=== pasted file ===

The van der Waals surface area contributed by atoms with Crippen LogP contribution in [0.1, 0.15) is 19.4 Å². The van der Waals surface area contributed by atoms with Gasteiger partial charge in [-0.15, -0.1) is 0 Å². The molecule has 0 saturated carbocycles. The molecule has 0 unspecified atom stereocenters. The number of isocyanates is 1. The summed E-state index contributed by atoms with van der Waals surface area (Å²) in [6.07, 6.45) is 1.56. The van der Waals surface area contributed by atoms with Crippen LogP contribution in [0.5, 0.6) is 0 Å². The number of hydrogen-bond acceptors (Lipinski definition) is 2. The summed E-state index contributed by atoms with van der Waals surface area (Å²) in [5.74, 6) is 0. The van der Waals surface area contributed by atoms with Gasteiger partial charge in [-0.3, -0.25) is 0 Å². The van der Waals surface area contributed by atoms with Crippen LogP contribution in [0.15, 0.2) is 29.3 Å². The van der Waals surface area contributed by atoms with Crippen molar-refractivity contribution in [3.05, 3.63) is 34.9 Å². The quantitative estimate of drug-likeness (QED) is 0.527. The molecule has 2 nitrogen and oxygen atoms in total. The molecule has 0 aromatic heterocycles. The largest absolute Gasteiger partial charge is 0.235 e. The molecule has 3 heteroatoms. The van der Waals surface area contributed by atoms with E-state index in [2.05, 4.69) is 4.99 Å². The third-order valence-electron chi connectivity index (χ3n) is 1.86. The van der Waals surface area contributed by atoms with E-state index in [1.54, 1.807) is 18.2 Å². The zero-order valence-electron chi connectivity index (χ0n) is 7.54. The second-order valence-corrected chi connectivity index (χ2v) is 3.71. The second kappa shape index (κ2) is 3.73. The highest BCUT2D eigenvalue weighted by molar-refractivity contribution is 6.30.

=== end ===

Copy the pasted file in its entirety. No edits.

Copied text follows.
The van der Waals surface area contributed by atoms with Crippen LogP contribution in [0.1, 0.15) is 19.4 Å². The van der Waals surface area contributed by atoms with Gasteiger partial charge in [-0.15, -0.1) is 0 Å². The molecule has 0 saturated carbocycles. The molecule has 0 unspecified atom stereocenters. The number of isocyanates is 1. The summed E-state index contributed by atoms with van der Waals surface area (Å²) in [6.07, 6.45) is 1.56. The van der Waals surface area contributed by atoms with Crippen LogP contribution in [0.5, 0.6) is 0 Å². The number of hydrogen-bond acceptors (Lipinski definition) is 2. The summed E-state index contributed by atoms with van der Waals surface area (Å²) in [5.74, 6) is 0. The van der Waals surface area contributed by atoms with Gasteiger partial charge in [-0.3, -0.25) is 0 Å². The van der Waals surface area contributed by atoms with Crippen LogP contribution in [0.15, 0.2) is 29.3 Å². The van der Waals surface area contributed by atoms with Crippen molar-refractivity contribution in [3.05, 3.63) is 34.9 Å². The quantitative estimate of drug-likeness (QED) is 0.527. The molecule has 2 nitrogen and oxygen atoms in total. The molecule has 0 aromatic heterocycles. The largest absolute Gasteiger partial charge is 0.235 e. The molecule has 3 heteroatoms. The van der Waals surface area contributed by atoms with E-state index in [2.05, 4.69) is 4.99 Å². The third-order valence-electron chi connectivity index (χ3n) is 1.86. The van der Waals surface area contributed by atoms with E-state index in [1.54, 1.807) is 18.2 Å². The zero-order valence-electron chi connectivity index (χ0n) is 7.54. The second-order valence-corrected chi connectivity index (χ2v) is 3.71. The second kappa shape index (κ2) is 3.73. The highest BCUT2D eigenvalue weighted by molar-refractivity contribution is 6.30.